We reproduce an Aliran interview in 2002 in memory of this Independence era journalist and editor, a towering pioneer in the struggle for press freedom in this region.
Arrested in 1963, Said Zahari was incarcerated for 17 years without trial in Singapore. Forty years had passed since the momentous Utusan Melayu strike for press freedom in 1961, and as we approached his residence, we wondered what he would be like after all these years.
A warm voice responded when we knocked at the door of his modest home, a double-storey terrace house, in USJ. Pak Said, as he is affectionately known, gave us a hearty welcome and ushered us in. Exchanging pleasantries, we handed over to him a copy of Aliran Monthly that contains the Charter 2000 press freedom manifesto.
We owe a debt of gratitude to Pak Said for his immense personal sacrifice in the struggle for press freedom in this land.
We had so many questions to ask of this simple, gentle man with iron-cast principles. Pak Said seemed happy to reminisce about his struggle and compare the world of journalism then and now. In between, his beloved wife Salamah served us refreshments including fried bee hoon, and we got to sample some of her legendary cooking.
There was no trace of bitterness in Pak Said’s voice. Instead we found wisdom, rich experience and an unwavering faith in God, his passion for the freedom of the press still brimming after four decades.
Two different worlds, one common struggle
Aliran: What really brought you into the world of journalism? How did it start?
Said Zahari: I became interested in journalism during my teenage days – especially during the Japanese Occupation of Malaya – when I started reading newspapers. It so happened that my brother was subscribing to Utusan Melayu after the Second World War, after the Japanese had been driven out by the British, and that was when the political situation in the country had changed: nationalist independent struggle not only in Malaya but also other parts of the region, in Asia, Africa and various countries – what is called the decolonisation period of the British Empire.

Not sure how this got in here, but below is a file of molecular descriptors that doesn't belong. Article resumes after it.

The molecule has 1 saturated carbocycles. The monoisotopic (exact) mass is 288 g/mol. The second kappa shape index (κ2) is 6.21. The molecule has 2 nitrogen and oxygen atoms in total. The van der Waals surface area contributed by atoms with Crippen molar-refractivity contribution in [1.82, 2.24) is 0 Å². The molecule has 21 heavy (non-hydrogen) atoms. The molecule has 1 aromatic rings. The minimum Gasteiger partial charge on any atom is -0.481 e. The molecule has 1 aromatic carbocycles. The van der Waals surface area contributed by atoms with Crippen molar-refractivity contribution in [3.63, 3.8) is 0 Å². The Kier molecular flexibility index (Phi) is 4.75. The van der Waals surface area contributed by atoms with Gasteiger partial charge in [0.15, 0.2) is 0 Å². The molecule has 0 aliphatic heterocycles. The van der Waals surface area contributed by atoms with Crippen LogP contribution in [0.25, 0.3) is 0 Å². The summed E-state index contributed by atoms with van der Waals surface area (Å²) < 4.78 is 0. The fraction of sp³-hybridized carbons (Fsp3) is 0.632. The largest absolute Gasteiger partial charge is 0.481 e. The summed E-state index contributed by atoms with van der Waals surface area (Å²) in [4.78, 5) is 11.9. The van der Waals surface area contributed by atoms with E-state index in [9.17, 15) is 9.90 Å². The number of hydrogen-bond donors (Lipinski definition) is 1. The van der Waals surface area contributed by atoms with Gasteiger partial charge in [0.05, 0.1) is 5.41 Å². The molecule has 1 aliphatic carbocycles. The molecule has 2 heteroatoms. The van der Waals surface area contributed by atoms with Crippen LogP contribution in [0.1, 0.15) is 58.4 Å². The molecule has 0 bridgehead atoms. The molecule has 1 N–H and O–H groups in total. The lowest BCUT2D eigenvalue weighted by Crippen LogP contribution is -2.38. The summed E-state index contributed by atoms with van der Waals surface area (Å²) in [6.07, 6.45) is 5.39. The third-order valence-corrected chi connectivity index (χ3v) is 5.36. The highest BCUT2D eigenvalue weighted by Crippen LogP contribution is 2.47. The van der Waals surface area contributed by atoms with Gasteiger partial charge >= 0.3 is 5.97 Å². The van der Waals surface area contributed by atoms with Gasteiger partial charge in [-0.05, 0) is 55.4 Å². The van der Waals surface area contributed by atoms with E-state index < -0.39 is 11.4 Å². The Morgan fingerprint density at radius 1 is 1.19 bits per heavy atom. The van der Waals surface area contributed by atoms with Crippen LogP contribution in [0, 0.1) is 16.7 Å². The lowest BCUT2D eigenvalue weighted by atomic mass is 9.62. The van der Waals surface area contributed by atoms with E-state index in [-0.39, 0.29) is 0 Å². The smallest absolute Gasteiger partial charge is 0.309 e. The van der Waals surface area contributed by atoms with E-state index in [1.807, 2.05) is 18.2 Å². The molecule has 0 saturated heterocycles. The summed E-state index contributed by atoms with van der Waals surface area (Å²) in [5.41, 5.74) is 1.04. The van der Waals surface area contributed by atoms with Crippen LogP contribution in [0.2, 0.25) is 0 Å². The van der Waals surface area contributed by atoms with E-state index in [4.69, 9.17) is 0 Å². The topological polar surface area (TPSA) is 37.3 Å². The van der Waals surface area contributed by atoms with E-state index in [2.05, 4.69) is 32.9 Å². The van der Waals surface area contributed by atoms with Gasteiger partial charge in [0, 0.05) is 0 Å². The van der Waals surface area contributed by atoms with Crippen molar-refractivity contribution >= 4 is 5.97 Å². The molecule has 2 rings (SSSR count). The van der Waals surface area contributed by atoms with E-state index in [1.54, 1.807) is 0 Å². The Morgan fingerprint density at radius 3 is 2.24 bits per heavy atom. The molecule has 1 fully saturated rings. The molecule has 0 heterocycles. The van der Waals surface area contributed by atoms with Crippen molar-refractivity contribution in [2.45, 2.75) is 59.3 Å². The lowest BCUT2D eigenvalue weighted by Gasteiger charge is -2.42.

It was through the newspapers that I came to know what was happening in this part of the world and the world over. And in Utusan Melayu, I found something was very different – because at the early stage of the independence struggle, the Malay nationalist struggle in the country, Utusan Melayu had already sided with the struggle to liberate Malaya.
And slowly, I grew interested in this although my studies were interrupted by the Japanese Occupation. By the time the Second World War was over, I was too old to go back to school and too young to find a job; it was not easy.
So during the military administration period, immediately after the Second World War, I worked briefly with the military establishment under the BMA [British Military Administration] in Singapore. And it was during that period that I came into contact more and more with what was going on in the nationalist struggle of not only Malaya but also especially Indonesia, where they were fighting against the Dutch.
Slowly, I was attracted to these kinds of things, and when an opportunity was opened for me to become a reporter, I immediately grabbed it.
It was Keris Mas who offered me work in Utusan Melayu. Keris Mas, I came to know later, was one of the active MNP [the left-leaning Malay Nationalist Party, formed in 1945] members. He was a journalist, a writer, a sort of politician – and he happened to be a friend of my brother, who was also a member of the MNP in Singapore.
So when he offered me work in Utusan Melayu, I thought, this is something I was dreaming of – if I can get this kind of job, why not? I was then preparing for my Senior Cambridge examination at that time as a private candidate.
This was how I was attracted to journalism, and once I got the job, it was a matter of involving myself more and more. That kind of journalism – to me it was not just work, you know to write news, to get it published, to earn a living but also sort of a political activity that I was involving myself in through journalism.
What kind of principles did you feel were important when you were in journalism?